Report: Jalen Green to earn $500K in NBA’s new minor-league program
Why did Jalen Green jump from high school to the NBA’s minor league, a path nobody took last year?
Because the offer improved substantially from $125,000.Jonathan Givony and Adrian Wojnarowski of ESPN:
The NBA’s talks remain stalled with the National Basketball Players Association on an agreement to end the one-and-done draft model, leaving this revamped pro pathway program as a bridge to what is believed will be the eventual elimination of the rule requiring American players to wait a year after high school graduation before entering the draft.
Green is committing to become part of a yearlong developmental program with G League oversight that will include professional coaching, top prospects and veteran players who will combine training and exhibition competitions against the likes of G League teams, foreign national teams and NBA academies throughout the world, sources said.
The season could include 10 to 12 games against G League teams that wouldn’t count in standings, sources said. The primary objective will be assimilation and growth into the NBA on several levels -- from playing to the teaching of life skills.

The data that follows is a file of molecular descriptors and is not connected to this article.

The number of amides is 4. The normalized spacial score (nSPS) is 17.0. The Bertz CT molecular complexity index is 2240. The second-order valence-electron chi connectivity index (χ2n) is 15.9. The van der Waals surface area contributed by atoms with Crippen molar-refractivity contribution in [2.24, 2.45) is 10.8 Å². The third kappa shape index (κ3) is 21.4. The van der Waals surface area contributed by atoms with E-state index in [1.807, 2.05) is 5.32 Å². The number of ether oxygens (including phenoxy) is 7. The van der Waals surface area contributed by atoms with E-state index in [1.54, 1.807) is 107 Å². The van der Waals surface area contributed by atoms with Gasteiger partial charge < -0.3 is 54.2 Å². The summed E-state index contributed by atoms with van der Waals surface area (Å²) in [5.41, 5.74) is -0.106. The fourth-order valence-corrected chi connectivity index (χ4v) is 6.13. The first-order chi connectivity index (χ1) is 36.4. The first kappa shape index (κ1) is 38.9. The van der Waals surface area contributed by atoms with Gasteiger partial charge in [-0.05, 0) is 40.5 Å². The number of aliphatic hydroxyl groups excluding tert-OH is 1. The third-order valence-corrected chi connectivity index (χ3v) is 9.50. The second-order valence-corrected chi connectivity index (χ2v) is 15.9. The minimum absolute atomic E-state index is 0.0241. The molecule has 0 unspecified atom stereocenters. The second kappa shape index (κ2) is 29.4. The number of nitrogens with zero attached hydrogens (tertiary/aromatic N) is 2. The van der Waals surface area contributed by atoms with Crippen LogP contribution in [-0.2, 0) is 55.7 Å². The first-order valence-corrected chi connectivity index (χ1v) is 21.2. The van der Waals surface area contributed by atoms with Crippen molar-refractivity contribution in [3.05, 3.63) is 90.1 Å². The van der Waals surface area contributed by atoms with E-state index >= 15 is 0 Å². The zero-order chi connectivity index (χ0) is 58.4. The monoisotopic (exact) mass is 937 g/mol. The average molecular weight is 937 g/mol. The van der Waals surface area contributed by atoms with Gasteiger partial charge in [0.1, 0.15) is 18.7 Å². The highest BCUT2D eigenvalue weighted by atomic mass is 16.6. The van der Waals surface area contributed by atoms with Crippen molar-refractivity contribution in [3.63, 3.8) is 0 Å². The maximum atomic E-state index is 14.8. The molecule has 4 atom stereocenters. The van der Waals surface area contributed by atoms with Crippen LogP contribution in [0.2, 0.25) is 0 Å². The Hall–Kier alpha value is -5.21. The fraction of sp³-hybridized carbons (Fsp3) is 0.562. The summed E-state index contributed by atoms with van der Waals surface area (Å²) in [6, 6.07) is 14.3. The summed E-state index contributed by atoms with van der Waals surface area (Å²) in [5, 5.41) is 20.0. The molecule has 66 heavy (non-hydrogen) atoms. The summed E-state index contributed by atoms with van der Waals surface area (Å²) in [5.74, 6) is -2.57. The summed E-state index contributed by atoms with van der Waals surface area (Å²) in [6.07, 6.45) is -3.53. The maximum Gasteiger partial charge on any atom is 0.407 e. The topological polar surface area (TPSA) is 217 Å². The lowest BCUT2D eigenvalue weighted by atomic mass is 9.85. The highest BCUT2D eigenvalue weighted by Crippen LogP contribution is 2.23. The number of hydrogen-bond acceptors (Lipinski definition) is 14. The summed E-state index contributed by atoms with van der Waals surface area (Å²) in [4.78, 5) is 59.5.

Chris Haynes of Yahoo Sports:
Givony and Wojnarowski have many more details about the new program, and Haynes has much more on Green’s decision.
This is how it should work. The market determined the NBA’s minor-league offer wasn’t good enough. So, the league improved it – both financially and with work conditions. Now, players are signing.
College teams can’t compete. They’re bound by the NCAA’s cartel to cap compensation at a scholarship plus cost of living.
Isaiah Todd, who also turned pro out of high school, will join Green in this new venture.
Shams Charania of The Athletic:
Green and Todd (who isn’t quite as highly ranked but is also a lottery candidate for the 2021 NBA draft) will earn different salaries, according to Charania.
Both will enjoy this developmental opportunity without facing a full schedule of more-experienced minor-leaguers – a real concern for anyone considering this route. The NBA’s minor league is full of former college stars. It’d be hard for an 18-year-old just to walk into that environment.
Green and Todd will be test cases for this new track to the NBA. It looks appealing on paper – at least until the NBA lowers its age limit. If this works for them, expect many other players to follow.
Already headed that direction, college basketball would almost have to loosen its amateurism restrictions.
These were big decisions for Green and Todd personally. The ramifications could extend far wider.